10 New Books We Recommend This Week

10 New Books We Recommend This Week

August is the height of escape season. But bear with us through some worthy serious stuff before we get to that. This week’s list includes a complex and empathetic report on life in South Africa after apartheid, a memoir about growing up gay in oil country, a Los Angeles Times reporter’s account of taking on a powerful university and a biography of George Michael that delves into the singer’s troubled life.

The rest might not be traditional beach material, but they all offer delights: Digital life is represented in both nonfiction and fiction — a deep dive into internet fandom and a sweeping novel about video game designers. Plus, short stories from Hilary Mantel, an epic new novel by Alice Elliott Dark and a beautifully structured poetry debut by Paul Tran. And perhaps the perfect escape: The fourth novel in a detective series offers up character studies alongside its central murder plot.

—John Williams

Fairbanks writes about South Africa in the years after apartheid mainly through the experiences of three people: Malaika, born a few years before the end of apartheid, who lived in Soweto, a Black township on the outskirts of Johannesburg; her mother, Dipuo; and Christo, a white lawyer who worked as a soldier for the apartheid regime before it collapsed.

Simon & Schuster | $27.99

In this fictional love letter to the pleasures of collaboration, students at MIT and Harvard enter the arena of literary game-building, with hilarious and sometimes heartbreaking results.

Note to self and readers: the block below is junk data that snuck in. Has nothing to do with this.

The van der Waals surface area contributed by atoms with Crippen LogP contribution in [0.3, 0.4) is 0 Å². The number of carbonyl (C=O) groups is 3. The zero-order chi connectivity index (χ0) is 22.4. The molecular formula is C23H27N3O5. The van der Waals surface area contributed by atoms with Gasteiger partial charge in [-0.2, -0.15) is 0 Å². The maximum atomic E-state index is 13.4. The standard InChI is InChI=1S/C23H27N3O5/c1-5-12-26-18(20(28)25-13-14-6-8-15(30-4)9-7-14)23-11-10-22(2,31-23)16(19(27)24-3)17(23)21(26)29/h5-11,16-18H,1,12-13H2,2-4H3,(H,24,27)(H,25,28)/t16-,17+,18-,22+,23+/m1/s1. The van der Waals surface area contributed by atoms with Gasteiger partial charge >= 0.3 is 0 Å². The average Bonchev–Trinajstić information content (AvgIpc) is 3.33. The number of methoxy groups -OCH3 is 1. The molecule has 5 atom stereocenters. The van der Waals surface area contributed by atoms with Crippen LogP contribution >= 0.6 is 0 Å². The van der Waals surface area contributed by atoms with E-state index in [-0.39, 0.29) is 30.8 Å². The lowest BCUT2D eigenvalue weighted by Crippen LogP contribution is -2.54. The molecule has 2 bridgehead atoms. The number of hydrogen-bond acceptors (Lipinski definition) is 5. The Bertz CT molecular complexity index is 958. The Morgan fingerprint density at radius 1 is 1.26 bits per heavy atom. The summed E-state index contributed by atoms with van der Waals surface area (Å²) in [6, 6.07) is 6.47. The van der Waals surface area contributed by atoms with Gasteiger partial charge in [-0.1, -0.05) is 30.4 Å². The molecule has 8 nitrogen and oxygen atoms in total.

The fourth mystery to feature Jing-nan — who owns a stand in Taipei’s Shilin Night Market — is an immersive, thrilling read, not because of the murders that drive the plot but because of the way Lin emphasizes his characters’ inner struggles.

Soho Crime | $27.95

The singer emerges as a gifted but infuriating figure in this engrossing biography, a man whose tortured relationship to his sexuality steered him into artistic confusion and self-sabotage.

AbramsPress | $32.50

In this sweeping, all-encompassing novel, a pair of lifelong friends (now in their 80s) struggle to determine the future of the peninsula in Maine that has been in their families for generations. The decision becomes a referendum on their different choices and their loyalty to each other.

Marysue Rucci/Scribner | $28.99

This elegantly structured debut poetry collection is full of writing about writing, about poetry as a way to make meaning. The result, an ambivalent dance with beauty, resists aestheticizing trauma, since Tran (like Randall Jarrell) questions the possibility of turning pain into art.

Penguin Poets | Paper, $18

Mantel’s short-story collection (originally published in Britain in 2003) is all about growing up — and in the Booker-winning author’s universe, there’s nothing sweet about childhood. All the young people we meet are trapped by forces larger than themselves; yet Mantel’s writing makes even the bleakest narrative propulsive and urgent.

A journalist at The Los Angeles Times details a 16-month-long reporting saga that eventually produced an LA noir-style account of exploitation, depravity and greed.

Celadon | $29.99

Following internecine fandom battles (“vicious and exhilarating, like college football except interesting”), Tiffany, a technology reporter, traces the shifting status of fangirls in the culture at large.

MCD x FSG Originals | Paper, $18

Brorby’s memoir recounts his coming-of-age in rural North Dakota, where being gay brought the threat of ostracism and violence. He also examines his family’s history in the coal industry, and the damage being done to the landscape he grew to love.

#Books #Recommend #Week

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